Africans all over the world are today celebrating Africa Day. The Day was first observed in 1963 in the Ethiopian capital, Addis Ababa when 32 African countries formed the Organisation of Africa Unity (OAU). Since then, 21 more countries have joined the OAU. South Africa was the last to join in 1994 after the end of Apartheid.
The original mission of the OAU was to help ensure freedom in African countries that were still under colonial rule in the 1960s, uphold their human rights and defend their sovereignty. The OAU would in 2002 become the African Union (AU), which to date supports political and economic integration among its 54 member nations.
Africa Day, which is widely commemorated on May 25, is a national holiday in some countries. This year’s celebration comes amid challenges including not only Covid-19 but also food insecurity and increasing malnutrition. And that is why this year’s theme is centered on the importance of addressing malnutrition and food insecurity. “Reinforced action to strengthen resilience in nutrition and food security will help overcome the effects of many of these challenges,” the UN says. Certainly, these goals cannot be achieved without unity, and so to celebrate Africa Day, here are 10 great quotes from African leaders on African unity:
1. If we do not approach the problems in Africa with a common front and a common purpose, we shall be haggling and wrangling among ourselves until we are colonized again and become the tools of a far greater colonialism than we suffered hitherto. – Kwame Nkrumah, Former President of Ghana
2. There is no much sense in building Africa in sovereign States, independent of each other for we know that it is from our union and from it alone, that we shall draw sufficient strength to assert ourselves in the world. – François Tombalbaye, former President of the Republic of Chad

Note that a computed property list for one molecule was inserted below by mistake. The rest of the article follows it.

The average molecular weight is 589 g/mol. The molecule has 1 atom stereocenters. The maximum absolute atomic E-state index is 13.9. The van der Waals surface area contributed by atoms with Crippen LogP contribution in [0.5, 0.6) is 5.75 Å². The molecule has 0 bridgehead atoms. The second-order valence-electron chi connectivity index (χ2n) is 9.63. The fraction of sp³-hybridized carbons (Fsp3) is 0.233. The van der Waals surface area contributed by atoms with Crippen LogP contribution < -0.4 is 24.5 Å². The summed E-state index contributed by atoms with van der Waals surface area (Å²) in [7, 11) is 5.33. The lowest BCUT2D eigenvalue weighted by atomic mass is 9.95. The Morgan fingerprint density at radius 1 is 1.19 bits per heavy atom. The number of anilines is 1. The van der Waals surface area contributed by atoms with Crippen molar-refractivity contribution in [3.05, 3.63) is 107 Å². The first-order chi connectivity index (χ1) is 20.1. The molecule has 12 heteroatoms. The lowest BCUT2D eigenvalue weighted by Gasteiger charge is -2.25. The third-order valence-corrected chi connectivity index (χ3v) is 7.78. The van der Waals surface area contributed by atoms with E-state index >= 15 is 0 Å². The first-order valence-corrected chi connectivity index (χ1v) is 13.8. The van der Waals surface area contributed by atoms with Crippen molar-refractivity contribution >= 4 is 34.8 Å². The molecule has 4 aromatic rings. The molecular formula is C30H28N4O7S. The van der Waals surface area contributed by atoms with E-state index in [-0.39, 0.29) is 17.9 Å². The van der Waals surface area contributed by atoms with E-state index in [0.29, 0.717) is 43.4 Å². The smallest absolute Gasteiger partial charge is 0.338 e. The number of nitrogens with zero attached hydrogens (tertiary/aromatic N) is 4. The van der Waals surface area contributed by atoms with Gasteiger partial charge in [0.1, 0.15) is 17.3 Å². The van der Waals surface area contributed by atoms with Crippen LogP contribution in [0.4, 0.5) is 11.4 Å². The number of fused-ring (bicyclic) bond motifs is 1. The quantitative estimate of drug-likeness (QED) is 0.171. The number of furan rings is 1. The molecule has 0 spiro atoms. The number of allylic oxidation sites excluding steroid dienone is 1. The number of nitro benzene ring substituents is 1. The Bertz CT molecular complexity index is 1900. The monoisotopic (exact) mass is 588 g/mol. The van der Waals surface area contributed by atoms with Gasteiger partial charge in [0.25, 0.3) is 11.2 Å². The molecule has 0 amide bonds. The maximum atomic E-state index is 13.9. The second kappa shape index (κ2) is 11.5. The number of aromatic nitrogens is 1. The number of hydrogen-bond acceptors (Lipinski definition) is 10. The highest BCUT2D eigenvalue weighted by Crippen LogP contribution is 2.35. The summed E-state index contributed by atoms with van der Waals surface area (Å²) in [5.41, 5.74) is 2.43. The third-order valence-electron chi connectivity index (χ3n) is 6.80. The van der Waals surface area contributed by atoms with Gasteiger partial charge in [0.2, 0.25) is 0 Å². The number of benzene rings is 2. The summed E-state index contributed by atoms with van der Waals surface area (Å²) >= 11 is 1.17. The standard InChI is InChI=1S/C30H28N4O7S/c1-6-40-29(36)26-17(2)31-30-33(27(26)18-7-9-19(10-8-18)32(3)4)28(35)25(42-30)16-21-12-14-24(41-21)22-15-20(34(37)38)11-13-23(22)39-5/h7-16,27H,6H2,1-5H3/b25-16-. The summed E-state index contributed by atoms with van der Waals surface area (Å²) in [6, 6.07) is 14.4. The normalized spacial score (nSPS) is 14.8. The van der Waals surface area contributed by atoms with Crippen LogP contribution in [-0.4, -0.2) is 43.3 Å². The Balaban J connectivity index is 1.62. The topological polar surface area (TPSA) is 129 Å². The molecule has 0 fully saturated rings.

3. Our experience has taught us that mutual confidence and respect between partners constitutes the basis of success of all efforts at unity. That is why we have avoided letting our own current national reconciliation turn into a settling of old scores. Nothing can be built on hatred, on bitterness, or on vengeance. – Joseph Kasa-Vubu, Former President of the Republic of Congo
4. In a very real sense, our continent is unmade; it still awaits its creation and its creators. It is our duty and privilege to rouse the slumbering giant of Africa, not to the nationalism of Europe of the Nineteenth Century, not to regional consciousness, but to the vision of a single African brotherhood bending its united efforts toward the achievement of a greater and nobler goal. – His Imperial Majesty Haile Selassie I, Former Emperor of Ethiopia
5. What binds us is beyond history: it is rooted in pre-history. It arises from geography, ethnology, and hence from culture. It existed before Christianity and Islam; it is older than all colonization. It is that community of culture which I call African-ness – Leopold Sedar Senghor, Former President of Senegal
6. African unity cannot come by divine will, “Let there be unity”. And none of us is prepared in the name of unity to invite a Napoleon to come and bring about such unity by conquest. We are therefore left with only one method of bringing about African unity. That method is the method of free agreement. – Julius Nyerere, Former President of Tanzania
7. If we want this unity in Africa, we must first agree to certain essential things: The first is that African States must respect one another. There must be acceptance of equality by all States. No matter whether they are big or small, they are all sovereign and their sovereignty is sovereignty. – Alhaji Abubakar Tafawa Balewa, Former Prime Minister of Nigeria
8. The unity of Africa reflects the most noble of aims. It ‘must be pursued by all who are convinced of its necessity. – Fulbert Youlou, former President of Congo (Brazzaville)
9. The African unity that we are firmly decided to achieve…. must be an efficacious weapon to annihilate forever foreign domination in all its forms on our continent. – David Dacko, Former President of the Central African Republic
10. Our main difficulty lies in the links we still have with the powers which shattered our culture and exploited our resources human and material. We cannot run away from the fact that the economies of our new states are still dependent on external powers. But our peoples remain sensitive and proud and they look to a day when their leaders will give them full freedom. – Milton Obote, Former President of Uganda